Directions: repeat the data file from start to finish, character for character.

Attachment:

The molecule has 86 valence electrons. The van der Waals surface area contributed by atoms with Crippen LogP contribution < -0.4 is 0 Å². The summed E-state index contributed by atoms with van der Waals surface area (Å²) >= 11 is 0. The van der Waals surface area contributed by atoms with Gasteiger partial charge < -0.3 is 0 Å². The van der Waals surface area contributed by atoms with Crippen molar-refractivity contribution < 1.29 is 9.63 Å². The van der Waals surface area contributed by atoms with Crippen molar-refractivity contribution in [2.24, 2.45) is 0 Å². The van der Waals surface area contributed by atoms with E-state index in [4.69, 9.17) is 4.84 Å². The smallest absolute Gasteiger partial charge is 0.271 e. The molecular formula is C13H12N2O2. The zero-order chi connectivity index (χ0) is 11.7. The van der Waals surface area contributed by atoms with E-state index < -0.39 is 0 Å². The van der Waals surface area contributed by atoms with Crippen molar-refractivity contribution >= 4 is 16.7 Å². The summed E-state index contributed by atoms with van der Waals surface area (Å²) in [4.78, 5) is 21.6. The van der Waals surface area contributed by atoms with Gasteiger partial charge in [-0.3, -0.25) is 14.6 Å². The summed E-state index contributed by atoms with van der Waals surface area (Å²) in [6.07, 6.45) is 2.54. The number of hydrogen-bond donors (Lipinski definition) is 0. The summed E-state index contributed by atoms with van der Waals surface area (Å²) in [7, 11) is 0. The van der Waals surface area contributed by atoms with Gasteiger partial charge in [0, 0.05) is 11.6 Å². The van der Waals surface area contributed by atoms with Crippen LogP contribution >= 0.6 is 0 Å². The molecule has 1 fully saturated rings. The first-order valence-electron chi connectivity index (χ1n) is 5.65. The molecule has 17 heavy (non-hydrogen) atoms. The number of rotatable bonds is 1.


The molecule has 86 valence electrons. The van der Waals surface area contributed by atoms with Crippen LogP contribution < -0.4 is 0 Å². The summed E-state index contributed by atoms with van der Waals surface area (Å²) >= 11 is 0. The van der Waals surface area contributed by atoms with Gasteiger partial charge < -0.3 is 0 Å². The van der Waals surface area contributed by atoms with Crippen molar-refractivity contribution < 1.29 is 9.63 Å². The van der Waals surface area contributed by atoms with Crippen molar-refractivity contribution in [2.24, 2.45) is 0 Å². The van der Waals surface area contributed by atoms with E-state index in [4.69, 9.17) is 4.84 Å². The smallest absolute Gasteiger partial charge is 0.271 e. The molecular formula is C13H12N2O2. The zero-order chi connectivity index (χ0) is 11.7. The van der Waals surface area contributed by atoms with E-state index < -0.39 is 0 Å². The van der Waals surface area contributed by atoms with Crippen molar-refractivity contribution >= 4 is 16.7 Å². The summed E-state index contributed by atoms with van der Waals surface area (Å²) in [4.78, 5) is 21.6. The van der Waals surface area contributed by atoms with Gasteiger partial charge in [-0.3, -0.25) is 14.6 Å². The summed E-state index contributed by atoms with van der Waals surface area (Å²) in [6.07, 6.45) is 2.54. The number of hydrogen-bond donors (Lipinski definition) is 0. The summed E-state index contributed by atoms with van der Waals surface area (Å²) in [7, 11) is 0. The van der Waals surface area contributed by atoms with Gasteiger partial charge in [0, 0.05) is 11.6 Å². The van der Waals surface area contributed by atoms with Crippen LogP contribution >= 0.6 is 0 Å². The molecule has 1 fully saturated rings. The first-order valence-electron chi connectivity index (χ1n) is 5.65. The molecule has 17 heavy (non-hydrogen) atoms. The number of rotatable bonds is 1.